Below is our current news in reverse chronological order. Please click through for the full post.
Louise has just published a non-specialised summary of her PhD in The Conversation. The article discusses how to get linefishers in the southern Cape to be more involved in decision-making that affects them.
Based on 18 months of Marieke's ethnographic fieldwork for her PhD, Marieke and Astrid suggest ways in which marine resource lave enforcement can be evaluated at the level of individual fisheries compliance inspectors. We show how individual assessments can be scaled up to station, regional and provincial levels, where they can also contribute to, e.g., Ecological Risk Assessments.
As an ecosystem researcher in the Benguela, Lynne made a contribution to a synthesis paper on ocean boundary currents and how these are being monitored globally. Read the paper here.
Remember when Ivan Martins visited us from Saõ Paulo during his PhD research? Now the paper stemming from Ivan's and Louise's collaboration during this time has been published in Human Ecology. It compares the vulnerability of fishing communities in the southern Brazil Bight and in the southern Cape. Find the paper here.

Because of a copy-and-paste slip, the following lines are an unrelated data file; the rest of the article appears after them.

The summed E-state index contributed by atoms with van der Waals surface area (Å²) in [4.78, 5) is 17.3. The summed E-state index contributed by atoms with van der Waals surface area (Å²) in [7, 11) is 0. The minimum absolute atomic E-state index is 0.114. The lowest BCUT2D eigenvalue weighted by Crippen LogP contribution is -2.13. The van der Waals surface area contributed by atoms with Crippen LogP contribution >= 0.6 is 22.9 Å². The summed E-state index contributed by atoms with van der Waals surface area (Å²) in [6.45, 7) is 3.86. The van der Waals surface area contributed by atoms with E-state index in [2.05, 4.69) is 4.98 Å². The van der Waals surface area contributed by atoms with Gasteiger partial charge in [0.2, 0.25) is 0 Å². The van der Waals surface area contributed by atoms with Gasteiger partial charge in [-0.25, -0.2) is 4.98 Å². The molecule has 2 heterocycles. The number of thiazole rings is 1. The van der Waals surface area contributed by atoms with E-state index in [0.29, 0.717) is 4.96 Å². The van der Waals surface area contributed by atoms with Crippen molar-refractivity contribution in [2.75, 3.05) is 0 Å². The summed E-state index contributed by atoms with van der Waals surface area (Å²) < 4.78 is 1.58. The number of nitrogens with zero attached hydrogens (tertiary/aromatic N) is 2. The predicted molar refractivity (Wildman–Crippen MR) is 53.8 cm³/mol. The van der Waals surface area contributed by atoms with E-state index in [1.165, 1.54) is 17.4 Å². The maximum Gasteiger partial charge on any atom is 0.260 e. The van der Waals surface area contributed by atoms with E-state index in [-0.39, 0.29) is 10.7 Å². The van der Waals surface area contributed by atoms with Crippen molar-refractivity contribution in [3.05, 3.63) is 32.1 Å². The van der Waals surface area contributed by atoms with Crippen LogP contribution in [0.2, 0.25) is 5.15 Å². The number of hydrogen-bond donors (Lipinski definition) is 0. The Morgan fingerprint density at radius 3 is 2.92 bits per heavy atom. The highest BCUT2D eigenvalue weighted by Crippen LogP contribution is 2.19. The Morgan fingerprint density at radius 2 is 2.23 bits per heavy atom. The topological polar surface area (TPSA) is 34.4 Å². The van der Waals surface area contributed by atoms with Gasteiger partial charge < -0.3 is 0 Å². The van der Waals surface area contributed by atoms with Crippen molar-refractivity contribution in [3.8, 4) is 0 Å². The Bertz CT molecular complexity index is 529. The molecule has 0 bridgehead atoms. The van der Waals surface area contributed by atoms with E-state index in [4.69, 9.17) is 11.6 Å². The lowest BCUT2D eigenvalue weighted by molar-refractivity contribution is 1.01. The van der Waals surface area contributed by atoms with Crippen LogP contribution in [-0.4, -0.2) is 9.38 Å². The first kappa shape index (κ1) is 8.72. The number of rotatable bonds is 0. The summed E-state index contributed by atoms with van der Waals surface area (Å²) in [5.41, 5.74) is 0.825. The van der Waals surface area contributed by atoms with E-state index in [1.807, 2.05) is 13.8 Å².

View the following link: https://www.news.uct.ac.za/article/-2019-07-26-new-large-scale-collaboration-for-the-ocean
"Well done!!" to Emma and Lynne for their research towards assessing possible future states of the southern Benguela marine ecosystem, by combining systems modelling and an indicator-based framework for a synthetic evaluation of the results.
Lynne delivered a very well received keynote address at the IMBeR2 Future Oceans Open Science Conference in Brest, France this morning. Her address was entitled “Navigating the ocean under stress: The combined effects of fishing and environmental variability on ecosystem dynamics.” With her flight delay, we are pleased she made it in time to present!
The IPBES Global Assessment Report on Biodiversity and Ecosystem Services is being released at long last. Well done, Lynne, on your leading contribution to Chapter 2, "Status and Trends – Drivers of Change, Nature and Nature’s Contributions to People"! Find more info in the UCT article here: https://www.news.uct.ac.za/article/-2019-05-09-documenting-natures-dangerous-decline
MSc Casey T. Lyttle and Dr Catherine D. Ward graduated in April.
Casey researched nearshore wave variability and change off the south coast, and Cath integrated farming and fishing perspectives towards understanding climate variability in the southern Cape. Congratulations!!
Louise got the first paper out in 2019, presenting results of her research with small-scale fishers who operate as crew in the commercial handline fishery in the southern Cape. Her results offer an analysis focusing on the stressors in the natural system, social and economic (sub-)systems, policy and regulatory issues and insights into the fishers’ attitude towards change and adaptation options.